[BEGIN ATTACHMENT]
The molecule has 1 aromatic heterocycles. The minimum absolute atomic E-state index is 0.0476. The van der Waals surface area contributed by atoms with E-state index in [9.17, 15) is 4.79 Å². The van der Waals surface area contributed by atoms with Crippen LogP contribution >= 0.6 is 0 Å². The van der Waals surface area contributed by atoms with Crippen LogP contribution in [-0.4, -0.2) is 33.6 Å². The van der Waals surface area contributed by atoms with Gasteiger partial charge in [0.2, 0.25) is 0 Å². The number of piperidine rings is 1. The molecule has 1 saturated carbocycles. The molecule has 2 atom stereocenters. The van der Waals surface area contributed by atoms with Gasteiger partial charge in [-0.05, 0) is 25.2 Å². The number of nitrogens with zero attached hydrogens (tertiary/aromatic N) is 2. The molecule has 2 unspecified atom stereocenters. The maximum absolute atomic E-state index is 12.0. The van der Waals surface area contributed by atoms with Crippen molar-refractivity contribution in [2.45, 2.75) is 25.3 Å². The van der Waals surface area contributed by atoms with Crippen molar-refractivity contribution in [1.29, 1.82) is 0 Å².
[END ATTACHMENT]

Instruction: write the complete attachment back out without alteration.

The molecule has 1 aromatic heterocycles. The minimum absolute atomic E-state index is 0.0476. The van der Waals surface area contributed by atoms with E-state index in [9.17, 15) is 4.79 Å². The van der Waals surface area contributed by atoms with Crippen LogP contribution >= 0.6 is 0 Å². The van der Waals surface area contributed by atoms with Crippen LogP contribution in [-0.4, -0.2) is 33.6 Å². The van der Waals surface area contributed by atoms with Gasteiger partial charge in [0.2, 0.25) is 0 Å². The number of piperidine rings is 1. The molecule has 1 saturated carbocycles. The molecule has 2 atom stereocenters. The van der Waals surface area contributed by atoms with Gasteiger partial charge in [-0.05, 0) is 25.2 Å². The number of nitrogens with zero attached hydrogens (tertiary/aromatic N) is 2. The molecule has 2 unspecified atom stereocenters. The maximum absolute atomic E-state index is 12.0. The van der Waals surface area contributed by atoms with Crippen molar-refractivity contribution in [2.45, 2.75) is 25.3 Å². The van der Waals surface area contributed by atoms with Crippen molar-refractivity contribution in [1.29, 1.82) is 0 Å².